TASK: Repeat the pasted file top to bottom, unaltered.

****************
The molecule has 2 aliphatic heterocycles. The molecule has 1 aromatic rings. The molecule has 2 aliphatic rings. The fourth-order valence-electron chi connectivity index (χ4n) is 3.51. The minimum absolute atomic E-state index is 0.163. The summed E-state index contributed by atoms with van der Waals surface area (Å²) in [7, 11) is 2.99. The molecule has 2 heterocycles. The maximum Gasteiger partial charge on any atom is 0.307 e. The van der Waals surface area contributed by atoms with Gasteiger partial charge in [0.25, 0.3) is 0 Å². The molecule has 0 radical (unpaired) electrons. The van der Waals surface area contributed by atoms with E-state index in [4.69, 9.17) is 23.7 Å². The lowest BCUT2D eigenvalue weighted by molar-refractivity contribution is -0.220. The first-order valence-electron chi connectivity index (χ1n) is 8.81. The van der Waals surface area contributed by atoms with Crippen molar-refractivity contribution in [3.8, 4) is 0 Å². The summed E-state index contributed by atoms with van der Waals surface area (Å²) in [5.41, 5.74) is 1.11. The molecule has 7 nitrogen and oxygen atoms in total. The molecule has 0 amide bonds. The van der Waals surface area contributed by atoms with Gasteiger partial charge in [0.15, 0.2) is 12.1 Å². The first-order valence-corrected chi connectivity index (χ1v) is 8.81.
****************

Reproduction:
The molecule has 2 aliphatic heterocycles. The molecule has 1 aromatic rings. The molecule has 2 aliphatic rings. The fourth-order valence-electron chi connectivity index (χ4n) is 3.51. The minimum absolute atomic E-state index is 0.163. The summed E-state index contributed by atoms with van der Waals surface area (Å²) in [7, 11) is 2.99. The molecule has 2 heterocycles. The maximum Gasteiger partial charge on any atom is 0.307 e. The van der Waals surface area contributed by atoms with Gasteiger partial charge in [0.25, 0.3) is 0 Å². The molecule has 0 radical (unpaired) electrons. The van der Waals surface area contributed by atoms with E-state index in [4.69, 9.17) is 23.7 Å². The lowest BCUT2D eigenvalue weighted by molar-refractivity contribution is -0.220. The first-order valence-electron chi connectivity index (χ1n) is 8.81. The van der Waals surface area contributed by atoms with Crippen molar-refractivity contribution in [3.8, 4) is 0 Å². The summed E-state index contributed by atoms with van der Waals surface area (Å²) in [5.41, 5.74) is 1.11. The molecule has 7 nitrogen and oxygen atoms in total. The molecule has 0 amide bonds. The van der Waals surface area contributed by atoms with Gasteiger partial charge in [0.15, 0.2) is 12.1 Å². The first-order valence-corrected chi connectivity index (χ1v) is 8.81.